Agassi shocked, saddened by Armstrong confession
By Greg Stutchbury
MELBOURNE (Reuters) - Andre Agassi was shocked and saddened by disgraced cyclist Lance Armstrong's confession to using performance-enhancing drugs and the eight-times grand slam champion said tighter, more frequent dope testing procedures in tennis would be good for the sport.
The American, who co-founded a philanthropic organization with Armstrong and other athletes like Muhammad Ali, women's World Cup winner Mia Hamm and NBA champion Alonzo Mourning, said he had been convinced of Armstrong's innocence.
"Well, my reaction to it is the same as everybody. It was shock, hard to stomach, sadness, disappointment. I think 'anger' is a fair word," Agassi told reporters at Melbourne Park on Friday.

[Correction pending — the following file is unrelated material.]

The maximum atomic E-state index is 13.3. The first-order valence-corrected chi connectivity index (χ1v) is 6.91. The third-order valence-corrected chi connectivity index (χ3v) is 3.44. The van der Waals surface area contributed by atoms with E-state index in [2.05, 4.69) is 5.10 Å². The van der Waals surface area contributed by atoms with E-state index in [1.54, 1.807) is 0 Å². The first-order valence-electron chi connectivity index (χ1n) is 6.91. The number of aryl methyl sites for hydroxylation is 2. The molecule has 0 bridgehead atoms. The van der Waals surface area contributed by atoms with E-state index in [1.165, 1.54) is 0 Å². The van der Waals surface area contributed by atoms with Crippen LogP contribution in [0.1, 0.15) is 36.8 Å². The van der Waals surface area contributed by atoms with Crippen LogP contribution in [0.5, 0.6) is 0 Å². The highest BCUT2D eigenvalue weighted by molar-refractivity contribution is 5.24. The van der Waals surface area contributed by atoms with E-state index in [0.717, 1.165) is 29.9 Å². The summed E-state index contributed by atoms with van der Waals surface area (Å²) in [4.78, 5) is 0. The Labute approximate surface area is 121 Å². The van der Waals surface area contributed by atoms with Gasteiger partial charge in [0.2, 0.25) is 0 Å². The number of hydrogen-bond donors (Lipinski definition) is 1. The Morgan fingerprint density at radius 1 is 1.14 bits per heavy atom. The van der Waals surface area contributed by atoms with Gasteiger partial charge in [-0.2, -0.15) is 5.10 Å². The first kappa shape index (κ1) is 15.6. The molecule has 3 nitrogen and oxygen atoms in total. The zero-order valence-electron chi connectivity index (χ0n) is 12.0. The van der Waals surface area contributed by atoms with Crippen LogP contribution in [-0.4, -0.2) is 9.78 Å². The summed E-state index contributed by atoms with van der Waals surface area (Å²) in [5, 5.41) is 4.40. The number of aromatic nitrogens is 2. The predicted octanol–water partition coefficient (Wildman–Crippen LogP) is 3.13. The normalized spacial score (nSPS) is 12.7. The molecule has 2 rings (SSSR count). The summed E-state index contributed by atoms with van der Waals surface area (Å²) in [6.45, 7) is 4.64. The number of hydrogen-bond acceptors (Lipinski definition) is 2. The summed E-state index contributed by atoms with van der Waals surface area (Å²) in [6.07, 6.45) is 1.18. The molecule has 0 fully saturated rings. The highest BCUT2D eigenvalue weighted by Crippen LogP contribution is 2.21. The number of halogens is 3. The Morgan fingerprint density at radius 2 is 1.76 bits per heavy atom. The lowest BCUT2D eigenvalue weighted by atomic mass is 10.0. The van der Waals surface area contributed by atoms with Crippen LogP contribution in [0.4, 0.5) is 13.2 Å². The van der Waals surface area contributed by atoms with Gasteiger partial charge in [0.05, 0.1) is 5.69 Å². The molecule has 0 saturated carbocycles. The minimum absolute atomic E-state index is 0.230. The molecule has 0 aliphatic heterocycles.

"I was certainly one of those that flat out believed him that long period of time. The thought of it not being the case was unconscionable to me."
Armstrong, 41, admitted in an interview with Oprah Winfrey last week that he used performance-enhancing drugs and lied about it for over decade, finally owning up to being at the centre of one of the biggest drug scandals in world sport.
In 2007, Agassi and Armstrong were two of the founders of the organization Athletes For Hope which helps educate professional athletes on how to raise money and the profile of charitable and philanthropic causes.
Armstrong is still listed as one of the founders of the organization on its website (www.athletesforhope.org), though he does not have a biography link on its front page.
The 42-year-old Agassi, who admitted to recreational drug use in his autobiography "Open", said he felt that tennis was relatively clean and doubted anyone would be able to get away with the systemic level of doping that Armstrong admitted to. Continued...